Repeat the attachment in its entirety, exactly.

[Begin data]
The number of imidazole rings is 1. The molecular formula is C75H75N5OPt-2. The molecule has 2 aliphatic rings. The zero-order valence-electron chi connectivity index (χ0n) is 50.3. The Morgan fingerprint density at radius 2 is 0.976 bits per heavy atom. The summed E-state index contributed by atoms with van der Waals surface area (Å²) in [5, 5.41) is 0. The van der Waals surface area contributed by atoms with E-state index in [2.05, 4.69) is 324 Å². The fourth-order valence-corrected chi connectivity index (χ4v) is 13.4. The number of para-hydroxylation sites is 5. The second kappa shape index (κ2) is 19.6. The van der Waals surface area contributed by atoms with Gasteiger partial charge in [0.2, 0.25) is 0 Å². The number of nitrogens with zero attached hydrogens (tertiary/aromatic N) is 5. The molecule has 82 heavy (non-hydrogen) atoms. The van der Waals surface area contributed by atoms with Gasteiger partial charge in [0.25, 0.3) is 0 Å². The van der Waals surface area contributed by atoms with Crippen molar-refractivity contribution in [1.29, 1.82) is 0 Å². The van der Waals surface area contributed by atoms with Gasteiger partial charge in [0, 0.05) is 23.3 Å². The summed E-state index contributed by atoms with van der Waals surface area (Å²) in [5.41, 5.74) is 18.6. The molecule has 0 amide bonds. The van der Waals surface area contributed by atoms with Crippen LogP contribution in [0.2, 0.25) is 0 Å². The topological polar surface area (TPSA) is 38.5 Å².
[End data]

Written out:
The number of imidazole rings is 1. The molecular formula is C75H75N5OPt-2. The molecule has 2 aliphatic rings. The zero-order valence-electron chi connectivity index (χ0n) is 50.3. The Morgan fingerprint density at radius 2 is 0.976 bits per heavy atom. The summed E-state index contributed by atoms with van der Waals surface area (Å²) in [5, 5.41) is 0. The van der Waals surface area contributed by atoms with E-state index in [2.05, 4.69) is 324 Å². The fourth-order valence-corrected chi connectivity index (χ4v) is 13.4. The number of para-hydroxylation sites is 5. The second kappa shape index (κ2) is 19.6. The van der Waals surface area contributed by atoms with Gasteiger partial charge in [0.2, 0.25) is 0 Å². The number of nitrogens with zero attached hydrogens (tertiary/aromatic N) is 5. The molecule has 82 heavy (non-hydrogen) atoms. The van der Waals surface area contributed by atoms with Gasteiger partial charge in [0.25, 0.3) is 0 Å². The van der Waals surface area contributed by atoms with Crippen molar-refractivity contribution in [1.29, 1.82) is 0 Å². The van der Waals surface area contributed by atoms with Gasteiger partial charge in [0, 0.05) is 23.3 Å². The summed E-state index contributed by atoms with van der Waals surface area (Å²) in [5.41, 5.74) is 18.6. The molecule has 0 amide bonds. The van der Waals surface area contributed by atoms with Crippen LogP contribution in [0.2, 0.25) is 0 Å². The topological polar surface area (TPSA) is 38.5 Å².